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Re: Request for case studies and stories connecting P2 and employee/public health

Cindy -

The EPA Design for the Environment (DfE) Automotive Refinishing
Partnership promotes pollution prevention and best practices that
benefit worker and community health as well as the environment.
http://www.epa.gov/dfe/pubs/projects/auto.  Best practices reduce
hazardous air pollutants, VOCs, and other chemicals of concern during
spray painting and related auto refinishing (collision repair)

In addition to the well documented health benefits of using  HVLP spray
guns (with training and proper technique) to reduce emissions,
conducting all spray applications in a well maintained spray booth or
prep station, and using alternative solvents with low VOC and zero HAPs
content to clean equipment, the DfE program encourages auto body shops
to adopt other pollution prevention practices that benefit worker and
community health.

These include:

   Using ventilated sanders

Dust created during the sanding process may contain toxic materials such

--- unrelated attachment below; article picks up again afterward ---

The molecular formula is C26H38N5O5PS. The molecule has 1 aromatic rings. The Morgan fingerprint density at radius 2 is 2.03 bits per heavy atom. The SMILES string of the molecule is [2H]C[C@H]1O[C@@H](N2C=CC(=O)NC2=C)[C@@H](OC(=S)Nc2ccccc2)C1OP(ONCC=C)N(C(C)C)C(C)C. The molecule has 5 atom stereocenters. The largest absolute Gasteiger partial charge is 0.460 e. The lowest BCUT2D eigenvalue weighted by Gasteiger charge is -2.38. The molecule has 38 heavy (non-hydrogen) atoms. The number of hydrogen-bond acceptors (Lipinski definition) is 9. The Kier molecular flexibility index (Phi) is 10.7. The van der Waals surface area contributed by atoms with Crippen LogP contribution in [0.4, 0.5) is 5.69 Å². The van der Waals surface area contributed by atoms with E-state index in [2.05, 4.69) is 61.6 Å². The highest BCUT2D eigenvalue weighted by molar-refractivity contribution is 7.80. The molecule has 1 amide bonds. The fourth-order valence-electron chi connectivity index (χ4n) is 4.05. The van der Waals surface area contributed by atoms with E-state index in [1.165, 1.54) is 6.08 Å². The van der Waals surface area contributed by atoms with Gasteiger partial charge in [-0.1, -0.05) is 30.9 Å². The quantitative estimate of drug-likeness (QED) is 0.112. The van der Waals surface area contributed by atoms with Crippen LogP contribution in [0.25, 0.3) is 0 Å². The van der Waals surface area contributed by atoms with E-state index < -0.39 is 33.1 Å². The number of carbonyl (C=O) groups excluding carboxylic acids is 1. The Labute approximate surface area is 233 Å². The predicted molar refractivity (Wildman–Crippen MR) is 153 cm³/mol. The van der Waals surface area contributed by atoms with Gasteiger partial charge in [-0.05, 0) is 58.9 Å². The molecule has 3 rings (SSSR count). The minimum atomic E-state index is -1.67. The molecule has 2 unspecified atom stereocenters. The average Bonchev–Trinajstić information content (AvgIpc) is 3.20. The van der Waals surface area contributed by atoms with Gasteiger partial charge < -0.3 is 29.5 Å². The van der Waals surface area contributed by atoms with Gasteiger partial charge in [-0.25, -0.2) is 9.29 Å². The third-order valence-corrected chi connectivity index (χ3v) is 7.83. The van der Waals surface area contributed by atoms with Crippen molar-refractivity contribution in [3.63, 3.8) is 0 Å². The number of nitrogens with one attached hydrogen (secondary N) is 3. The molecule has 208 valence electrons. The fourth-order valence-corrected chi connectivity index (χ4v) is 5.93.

as isocyanates, lead, chromium, and silica that are harmful to the lungs
and nervous system.  Use of a High Velocity Low Volume (HVLV) vacuum
sanding system can protect workers and others nearby from harmful dust.
When used and maintained properly, vacuum sanders can control 93-98% of
the dust generated from the disc sanding operation and may minimize the
need to use a respirator during sanding operations.  Vacuum sanders can
pay for themselves over time by eliminating expensive repaints,
shortening clean up time, and extending sandpaper life. [Excerpt from
August 2007 draft DfE publication – “Vacuum Sanders:  A Key to Reducing
Dust and Hazardous Air Pollutants”]

   Switching from solvent-based to waterborne automotive coatings

The benefits of switching to waterborne from solvent-based automotive
paints stretch far beyond business – they make sense for the environment
and worker health and safety as well.   Health hazards associated with
exposure to toluene, xylenes, ethylbenzene, and other toxic chemicals in
solvent-based coatings include damage to the nervous, reproductive,
cardiovascular, and respiratory systems.   Organic solvents can also